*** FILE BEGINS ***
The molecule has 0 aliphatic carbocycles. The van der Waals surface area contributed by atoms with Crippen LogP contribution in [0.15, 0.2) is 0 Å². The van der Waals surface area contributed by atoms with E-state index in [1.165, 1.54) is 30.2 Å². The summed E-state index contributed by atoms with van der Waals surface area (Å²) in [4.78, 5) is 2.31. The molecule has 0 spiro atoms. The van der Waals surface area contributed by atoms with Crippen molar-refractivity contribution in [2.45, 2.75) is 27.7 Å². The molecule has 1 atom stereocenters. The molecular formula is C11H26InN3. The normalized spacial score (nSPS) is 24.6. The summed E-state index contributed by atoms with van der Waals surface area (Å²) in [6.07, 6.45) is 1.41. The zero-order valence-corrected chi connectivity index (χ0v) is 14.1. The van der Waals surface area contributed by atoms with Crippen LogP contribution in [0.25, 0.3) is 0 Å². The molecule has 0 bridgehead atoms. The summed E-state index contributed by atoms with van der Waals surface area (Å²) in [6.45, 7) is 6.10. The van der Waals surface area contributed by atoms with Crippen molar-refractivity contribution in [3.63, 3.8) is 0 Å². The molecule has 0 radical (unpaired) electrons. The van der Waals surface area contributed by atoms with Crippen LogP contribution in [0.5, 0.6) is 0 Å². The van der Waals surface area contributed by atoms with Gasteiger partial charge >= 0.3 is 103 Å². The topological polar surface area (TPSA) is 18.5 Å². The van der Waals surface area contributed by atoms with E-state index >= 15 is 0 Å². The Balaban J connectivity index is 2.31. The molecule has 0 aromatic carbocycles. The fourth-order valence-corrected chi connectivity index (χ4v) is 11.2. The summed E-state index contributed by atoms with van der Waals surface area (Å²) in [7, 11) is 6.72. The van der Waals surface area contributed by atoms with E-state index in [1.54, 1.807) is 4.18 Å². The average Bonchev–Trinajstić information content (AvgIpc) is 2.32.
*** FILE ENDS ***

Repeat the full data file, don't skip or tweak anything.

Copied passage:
The molecule has 0 aliphatic carbocycles. The van der Waals surface area contributed by atoms with Crippen LogP contribution in [0.15, 0.2) is 0 Å². The van der Waals surface area contributed by atoms with E-state index in [1.165, 1.54) is 30.2 Å². The summed E-state index contributed by atoms with van der Waals surface area (Å²) in [4.78, 5) is 2.31. The molecule has 0 spiro atoms. The van der Waals surface area contributed by atoms with Crippen molar-refractivity contribution in [2.45, 2.75) is 27.7 Å². The molecule has 1 atom stereocenters. The molecular formula is C11H26InN3. The normalized spacial score (nSPS) is 24.6. The summed E-state index contributed by atoms with van der Waals surface area (Å²) in [6.07, 6.45) is 1.41. The zero-order valence-corrected chi connectivity index (χ0v) is 14.1. The van der Waals surface area contributed by atoms with Crippen LogP contribution in [0.25, 0.3) is 0 Å². The molecule has 0 bridgehead atoms. The summed E-state index contributed by atoms with van der Waals surface area (Å²) in [6.45, 7) is 6.10. The van der Waals surface area contributed by atoms with Crippen molar-refractivity contribution in [3.63, 3.8) is 0 Å². The molecule has 0 radical (unpaired) electrons. The van der Waals surface area contributed by atoms with Crippen LogP contribution in [0.5, 0.6) is 0 Å². The van der Waals surface area contributed by atoms with Gasteiger partial charge >= 0.3 is 103 Å². The topological polar surface area (TPSA) is 18.5 Å². The van der Waals surface area contributed by atoms with E-state index >= 15 is 0 Å². The Balaban J connectivity index is 2.31. The molecule has 0 aromatic carbocycles. The fourth-order valence-corrected chi connectivity index (χ4v) is 11.2. The summed E-state index contributed by atoms with van der Waals surface area (Å²) in [7, 11) is 6.72. The van der Waals surface area contributed by atoms with E-state index in [1.54, 1.807) is 4.18 Å². The average Bonchev–Trinajstić information content (AvgIpc) is 2.32.